If you’re part of a team that build software products, you’ve probably heard about UX before and you know it’s kind of important. But often in stand-up’s, I hear developers say: “the work I’m doing at the moment doesn’t really form part of the UX”.
Just the other day a developer said to me that he was doing work that wasn’t part of the UX. He was optimising the speed of database queries, so that the reports in our system can load faster to lessen the load on our servers. Naturally, I explained to him that his work was indeed part of the UX, because it would directly impact users in a positive way.
I’ve had many of these types of conversations in the past where people aren’t aware that their work affect the user experience – and I feel it’s important to understand this for two reasons:
- It helps you to make better decisions in our work
- It brings an inspiring vision to a team so that they know why they are doing the work
Usefulness trumps usability
“it doesn’t matter how easy your product is to use, if it doesn’t fulfil your users’ needs, they’ll go elsewhere.”
With this in mind, I thought it would be a good idea to show you how I break down the parts of UX in products. To keep things simple, I’m going to break it into five factors that you need to pay attention to: Useful, Usable, Speed, Stable and Pleasant.
Start off by giving each factor 20% of importance across the product you’re building.
Look at each factor again and decide which factor is more important and which factor is less important. The most important part of a great user experience is that the product is useful – add 10% to “useful” so that it adds up to 30%.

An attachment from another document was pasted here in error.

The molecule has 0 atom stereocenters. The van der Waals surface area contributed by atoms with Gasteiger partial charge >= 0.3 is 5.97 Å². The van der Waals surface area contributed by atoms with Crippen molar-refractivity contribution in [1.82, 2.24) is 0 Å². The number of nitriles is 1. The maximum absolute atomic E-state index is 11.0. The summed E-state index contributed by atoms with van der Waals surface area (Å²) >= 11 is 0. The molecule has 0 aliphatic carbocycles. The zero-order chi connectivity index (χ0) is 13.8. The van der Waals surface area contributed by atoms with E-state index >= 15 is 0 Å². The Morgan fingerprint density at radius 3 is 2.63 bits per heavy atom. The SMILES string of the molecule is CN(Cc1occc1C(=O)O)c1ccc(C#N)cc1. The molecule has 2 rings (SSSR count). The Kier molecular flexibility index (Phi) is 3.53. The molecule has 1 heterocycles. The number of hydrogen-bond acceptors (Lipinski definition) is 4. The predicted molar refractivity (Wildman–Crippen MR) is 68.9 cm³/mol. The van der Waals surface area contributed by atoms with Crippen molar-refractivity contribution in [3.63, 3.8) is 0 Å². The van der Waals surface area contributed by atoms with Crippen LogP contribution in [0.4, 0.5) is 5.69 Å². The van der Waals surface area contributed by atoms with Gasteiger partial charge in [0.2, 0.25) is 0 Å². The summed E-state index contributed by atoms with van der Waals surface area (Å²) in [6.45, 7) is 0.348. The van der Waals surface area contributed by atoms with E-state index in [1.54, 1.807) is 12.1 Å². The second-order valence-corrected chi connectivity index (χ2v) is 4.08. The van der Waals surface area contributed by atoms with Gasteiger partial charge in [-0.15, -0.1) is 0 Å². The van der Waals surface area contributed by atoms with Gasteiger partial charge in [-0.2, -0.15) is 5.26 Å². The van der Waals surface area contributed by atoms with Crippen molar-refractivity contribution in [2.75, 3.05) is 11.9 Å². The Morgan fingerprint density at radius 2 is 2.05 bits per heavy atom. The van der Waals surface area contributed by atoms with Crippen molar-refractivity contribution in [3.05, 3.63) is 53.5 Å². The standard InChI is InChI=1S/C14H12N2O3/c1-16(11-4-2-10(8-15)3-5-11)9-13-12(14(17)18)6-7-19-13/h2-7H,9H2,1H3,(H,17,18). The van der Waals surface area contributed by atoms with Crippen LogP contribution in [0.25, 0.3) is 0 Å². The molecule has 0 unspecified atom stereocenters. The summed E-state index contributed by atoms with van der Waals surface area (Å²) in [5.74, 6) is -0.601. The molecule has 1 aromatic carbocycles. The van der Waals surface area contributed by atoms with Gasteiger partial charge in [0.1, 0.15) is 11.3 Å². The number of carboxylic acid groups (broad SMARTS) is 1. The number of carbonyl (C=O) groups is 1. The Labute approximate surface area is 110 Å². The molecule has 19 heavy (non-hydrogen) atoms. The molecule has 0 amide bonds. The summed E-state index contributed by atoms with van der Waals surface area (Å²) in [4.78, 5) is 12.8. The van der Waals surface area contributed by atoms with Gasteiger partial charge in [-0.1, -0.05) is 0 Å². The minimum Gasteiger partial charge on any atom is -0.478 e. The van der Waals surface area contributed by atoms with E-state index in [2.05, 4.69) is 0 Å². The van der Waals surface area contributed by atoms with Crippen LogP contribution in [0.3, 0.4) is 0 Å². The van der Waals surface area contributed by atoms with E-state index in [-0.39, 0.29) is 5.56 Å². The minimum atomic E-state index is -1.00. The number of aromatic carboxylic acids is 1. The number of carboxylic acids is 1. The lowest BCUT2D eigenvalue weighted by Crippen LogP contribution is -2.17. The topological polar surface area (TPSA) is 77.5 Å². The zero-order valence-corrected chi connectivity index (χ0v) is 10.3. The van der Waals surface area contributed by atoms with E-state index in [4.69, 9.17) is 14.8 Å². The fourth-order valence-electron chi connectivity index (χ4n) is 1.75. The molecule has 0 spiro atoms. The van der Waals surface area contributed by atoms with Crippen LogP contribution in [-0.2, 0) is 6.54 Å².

A less important factor in comparison to “useful” is “speed” – so take away 10% from it
Looking at the factors again, the “useful” factor should still be most important than any of the other factors – increase it by another 10%.
…a product’s success relies on a baseline of usefulness. Usability is the direct mediator between user and usefulness, but usefulness remains the constraint by which the product works.
…a truly successful product will have had its usefulness set out well in advance of its physical or digital formation, so as to make development simply a case of maximising usability to mine the idea’s inherent usefulness.
The “speed” and “pleasant” factors can be made equal, because both are less important in comparison to “useful”, “usable” and “stable” – so reduce “pleasant” to make it equal to “speed”.
Leave “usable” and “stable” at 20%, as both are also equal.
To create a good user experience with your product, you should first focus on making sure that what you are building is useful to the user. After that, you can make it usable and stable in order for the user to be able use it. Then finally, ensure that your product performs at an acceptable speed and that it is a pleasant experience to use.
Use this breakdown as a guideline in the work you are doing to better understand how each of your areas play a part in the user experience of building your product.
* Remember: each factor is important if you want your product to have a great user experience, this view simply provides a view of how it all fits together.